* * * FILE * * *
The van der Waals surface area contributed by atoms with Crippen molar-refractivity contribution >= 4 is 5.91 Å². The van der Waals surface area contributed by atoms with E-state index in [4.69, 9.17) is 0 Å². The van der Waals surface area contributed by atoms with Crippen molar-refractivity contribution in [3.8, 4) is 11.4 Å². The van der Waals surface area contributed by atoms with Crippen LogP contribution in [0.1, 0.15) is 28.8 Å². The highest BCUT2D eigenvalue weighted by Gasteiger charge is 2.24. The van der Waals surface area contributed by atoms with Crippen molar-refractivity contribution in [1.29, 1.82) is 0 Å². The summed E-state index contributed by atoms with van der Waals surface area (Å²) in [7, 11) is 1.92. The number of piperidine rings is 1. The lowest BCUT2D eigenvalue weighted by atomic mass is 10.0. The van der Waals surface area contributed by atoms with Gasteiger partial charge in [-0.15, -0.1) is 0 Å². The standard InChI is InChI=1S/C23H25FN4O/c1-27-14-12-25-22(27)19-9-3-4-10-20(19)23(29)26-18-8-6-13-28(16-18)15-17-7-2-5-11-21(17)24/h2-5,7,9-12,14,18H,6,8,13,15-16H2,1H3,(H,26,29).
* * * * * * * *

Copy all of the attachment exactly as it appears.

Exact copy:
The van der Waals surface area contributed by atoms with Crippen molar-refractivity contribution >= 4 is 5.91 Å². The van der Waals surface area contributed by atoms with E-state index in [4.69, 9.17) is 0 Å². The van der Waals surface area contributed by atoms with Crippen molar-refractivity contribution in [3.8, 4) is 11.4 Å². The van der Waals surface area contributed by atoms with Crippen LogP contribution in [0.1, 0.15) is 28.8 Å². The highest BCUT2D eigenvalue weighted by Gasteiger charge is 2.24. The van der Waals surface area contributed by atoms with Crippen molar-refractivity contribution in [1.29, 1.82) is 0 Å². The summed E-state index contributed by atoms with van der Waals surface area (Å²) in [7, 11) is 1.92. The number of piperidine rings is 1. The lowest BCUT2D eigenvalue weighted by atomic mass is 10.0. The van der Waals surface area contributed by atoms with Gasteiger partial charge in [-0.15, -0.1) is 0 Å². The standard InChI is InChI=1S/C23H25FN4O/c1-27-14-12-25-22(27)19-9-3-4-10-20(19)23(29)26-18-8-6-13-28(16-18)15-17-7-2-5-11-21(17)24/h2-5,7,9-12,14,18H,6,8,13,15-16H2,1H3,(H,26,29).